Abigail Alvera (Bergen) Fonteyne and Elsie (Jones) Baker will be inducted into the Women of Aspenland Exhibit at the Wetaskiwin & District Heritage Museum on October 20 at 2:00 pm along with Cecelia Rose (Lilly) Enman and Effie Jean (George) Roper.
ABIGAIL ALVERA (BERGEN) FONTEYNE
For over 40 years, from her graduation from high school until her death in 1970, Abigail Fonteyne taught piano lessons to the budding musicians of Wetaskiwin and area. She also played pop and ragtime with dance bands and entertained family and friends as far west as Ma-Me-O Beach.
As a piano student of Miss Florence Kelly, she took exams in musical theory and piano from the Associate Board of the Royal Academy of Music and the Royal College of Music of London, England, so was very well qualified to teach. She also encouraged her four children, Warren, Darol, Lorne, and Lois, to develop their musical talents, including her sons taking dance lessons from Jean George and entertaining to her piano accompaniment at Lacombe and at the Ponoka Stampede.
Although it is said of Abigail that music was her life, she also enjoyed curling, bridge, bingo, gardening, quilting, sewing, playing games, was an active member of the Catholic Women's League, and wrote poetry. She was a multi-talented lady.
Abigail was born in 1906, the third of 10 children born to Emma Olstad and Nels Bergen, who married in 1901. Nels Bergen came from Sweden to Michigan to Alberta where he was ordained as a pastor for the Western Baptist Union at Innisfail in 1899. He was briefly in Wetaskiwin before moving to Wisconsin that same year. In 1909 the family returned to Alberta, where Bergen was pastor of the Swedish Baptist Church in New Norway until moving to Wetaskiwin in 1917. In 1926 Abigail married Arthur Fonteyne. They farmed north-east of Wetaskiwin and had four children, Warren, Darol, Lorne, and Lois. In 1947 the Fonteynes moved into the City of Wetaskiwin where Arthur was an alderman in the '50s.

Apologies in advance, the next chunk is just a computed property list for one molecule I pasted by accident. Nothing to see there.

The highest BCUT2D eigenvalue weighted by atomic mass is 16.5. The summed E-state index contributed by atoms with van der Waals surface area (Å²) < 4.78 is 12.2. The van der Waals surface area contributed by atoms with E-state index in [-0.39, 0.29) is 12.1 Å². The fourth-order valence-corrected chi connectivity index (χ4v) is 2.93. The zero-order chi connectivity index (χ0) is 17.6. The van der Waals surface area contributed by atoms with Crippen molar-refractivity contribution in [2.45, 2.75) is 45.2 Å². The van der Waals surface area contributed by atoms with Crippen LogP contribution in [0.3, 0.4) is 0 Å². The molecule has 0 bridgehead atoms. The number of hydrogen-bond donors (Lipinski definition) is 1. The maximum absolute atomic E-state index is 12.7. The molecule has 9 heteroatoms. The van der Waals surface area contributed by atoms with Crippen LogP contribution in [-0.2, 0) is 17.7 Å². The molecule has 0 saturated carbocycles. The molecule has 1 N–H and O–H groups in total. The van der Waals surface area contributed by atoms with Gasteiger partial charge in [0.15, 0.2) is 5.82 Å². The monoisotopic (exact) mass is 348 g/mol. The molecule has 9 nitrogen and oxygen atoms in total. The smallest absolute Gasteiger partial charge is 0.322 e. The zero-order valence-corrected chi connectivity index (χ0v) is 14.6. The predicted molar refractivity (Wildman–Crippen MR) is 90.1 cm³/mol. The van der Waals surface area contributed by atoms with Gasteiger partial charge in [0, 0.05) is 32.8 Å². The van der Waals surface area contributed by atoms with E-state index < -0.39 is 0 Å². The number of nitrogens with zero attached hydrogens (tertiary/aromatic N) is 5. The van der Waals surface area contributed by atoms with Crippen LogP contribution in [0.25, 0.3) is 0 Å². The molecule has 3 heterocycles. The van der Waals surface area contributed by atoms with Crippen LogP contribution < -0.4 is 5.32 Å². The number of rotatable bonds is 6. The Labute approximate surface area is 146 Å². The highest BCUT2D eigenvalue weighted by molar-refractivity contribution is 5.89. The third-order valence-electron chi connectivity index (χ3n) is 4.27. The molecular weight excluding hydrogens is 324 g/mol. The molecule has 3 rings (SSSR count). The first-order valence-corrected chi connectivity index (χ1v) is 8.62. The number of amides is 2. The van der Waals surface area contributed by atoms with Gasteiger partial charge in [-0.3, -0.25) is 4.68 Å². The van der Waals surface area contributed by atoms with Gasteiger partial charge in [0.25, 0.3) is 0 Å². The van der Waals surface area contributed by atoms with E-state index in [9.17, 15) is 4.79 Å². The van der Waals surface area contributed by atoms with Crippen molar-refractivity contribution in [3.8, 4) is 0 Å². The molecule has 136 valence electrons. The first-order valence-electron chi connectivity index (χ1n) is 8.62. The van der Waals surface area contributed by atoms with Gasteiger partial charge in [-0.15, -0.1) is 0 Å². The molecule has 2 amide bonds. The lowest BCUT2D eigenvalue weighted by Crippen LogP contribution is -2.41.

ELSIE (JONES) BAKER
Elsie (Jones) Baker is one of those special people who have the natural musical talent and ear to be able to teach themselves to play the popular music that people most enjoy singing and dancing to. Born in 1930, as a child, she taught herself to play the organ which her grandparents had left behind when they returned to England. In the 1970s she learned to play the accordion. In 1951 she married Dave Baker, another self-taught musician, and her parents gave them money to buy a piano as their wedding present. Their children remember falling asleep to the music their parents played to unwind after a hard day's work.
The young couple lived on the Baker farm near Bittern Lake, and their income in the early years was primarily the two to five dollars Dave earned each night he played his saxophone at community events and celebrations, and the cheques for the cream from their three milk cows. In 1966, Elsie returned to working in a bank, this time at CIBC in Wetaskiwin, and the family moved to Wetaskiwin in 1974. Dave continued to play for country dances throughout a wide area, switching to a vibraphone after surgery for lip cancer left him unable to play the saxophone. Elsie retired from the bank at the end of 1989, and joined Dave in playing for small local events such as birthday parties, anniversaries, some weddings and in community halls as well as in the Auxiliary Hospital and seniors' homes. Their entertaining and assistance to others was recognized in 1991 by the Wetaskiwin Chamber of Commerce award for Citizens of the Year.
Elsie and Dave had four children, the “4 Bs” Barbara, Brenda, Robert, and Beverly, born 1954 to 1958. They remember their mother always caring for others, from their father's bachelor uncle living with them while his two broken arms healed, to daily visits with Dave's mother in long term care, to long days with Dave when Parkinson's disease necessitated his living in long term care until his passing in 1998. Elsie moved into Luther Manor in 1997 and was soon involved in arranging the musical entertainment for the “Birthday Party of the Month” and organizing a Hymn Sing every other Sunday from September to June as well as providing transportation for many who need it. She also plays piano, accompanied by Lou Paradis on the banjo, at the Wetaskiwin Hospital three times each month, and arranges the Hymn Sing at the Peace Hills Lodge every second Monday from September to June. Elsie's gifts in music and caring remain fully used.